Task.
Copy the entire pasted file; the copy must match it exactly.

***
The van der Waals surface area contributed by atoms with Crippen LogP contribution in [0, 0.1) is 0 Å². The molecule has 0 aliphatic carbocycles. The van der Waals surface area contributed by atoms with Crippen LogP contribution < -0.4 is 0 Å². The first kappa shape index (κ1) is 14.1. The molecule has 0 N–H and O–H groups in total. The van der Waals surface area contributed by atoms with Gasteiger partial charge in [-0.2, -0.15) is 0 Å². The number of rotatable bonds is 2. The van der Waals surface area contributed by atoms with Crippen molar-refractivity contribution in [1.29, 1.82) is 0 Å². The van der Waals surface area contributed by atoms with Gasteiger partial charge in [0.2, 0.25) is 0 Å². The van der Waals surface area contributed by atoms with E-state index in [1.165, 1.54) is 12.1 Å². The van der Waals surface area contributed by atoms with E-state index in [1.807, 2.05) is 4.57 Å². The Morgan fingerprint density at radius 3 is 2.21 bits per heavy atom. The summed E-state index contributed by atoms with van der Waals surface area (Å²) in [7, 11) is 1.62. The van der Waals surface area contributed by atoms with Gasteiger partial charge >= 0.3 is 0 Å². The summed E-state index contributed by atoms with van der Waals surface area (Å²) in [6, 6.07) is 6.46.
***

The van der Waals surface area contributed by atoms with Crippen LogP contribution in [0, 0.1) is 0 Å². The molecule has 0 aliphatic carbocycles. The van der Waals surface area contributed by atoms with Crippen LogP contribution < -0.4 is 0 Å². The first kappa shape index (κ1) is 14.1. The molecule has 0 N–H and O–H groups in total. The van der Waals surface area contributed by atoms with Gasteiger partial charge in [-0.2, -0.15) is 0 Å². The number of rotatable bonds is 2. The van der Waals surface area contributed by atoms with Crippen molar-refractivity contribution in [1.29, 1.82) is 0 Å². The van der Waals surface area contributed by atoms with Gasteiger partial charge in [0.2, 0.25) is 0 Å². The van der Waals surface area contributed by atoms with E-state index in [1.165, 1.54) is 12.1 Å². The van der Waals surface area contributed by atoms with E-state index in [1.807, 2.05) is 4.57 Å². The Morgan fingerprint density at radius 3 is 2.21 bits per heavy atom. The summed E-state index contributed by atoms with van der Waals surface area (Å²) in [7, 11) is 1.62. The van der Waals surface area contributed by atoms with Gasteiger partial charge >= 0.3 is 0 Å². The summed E-state index contributed by atoms with van der Waals surface area (Å²) in [6, 6.07) is 6.46.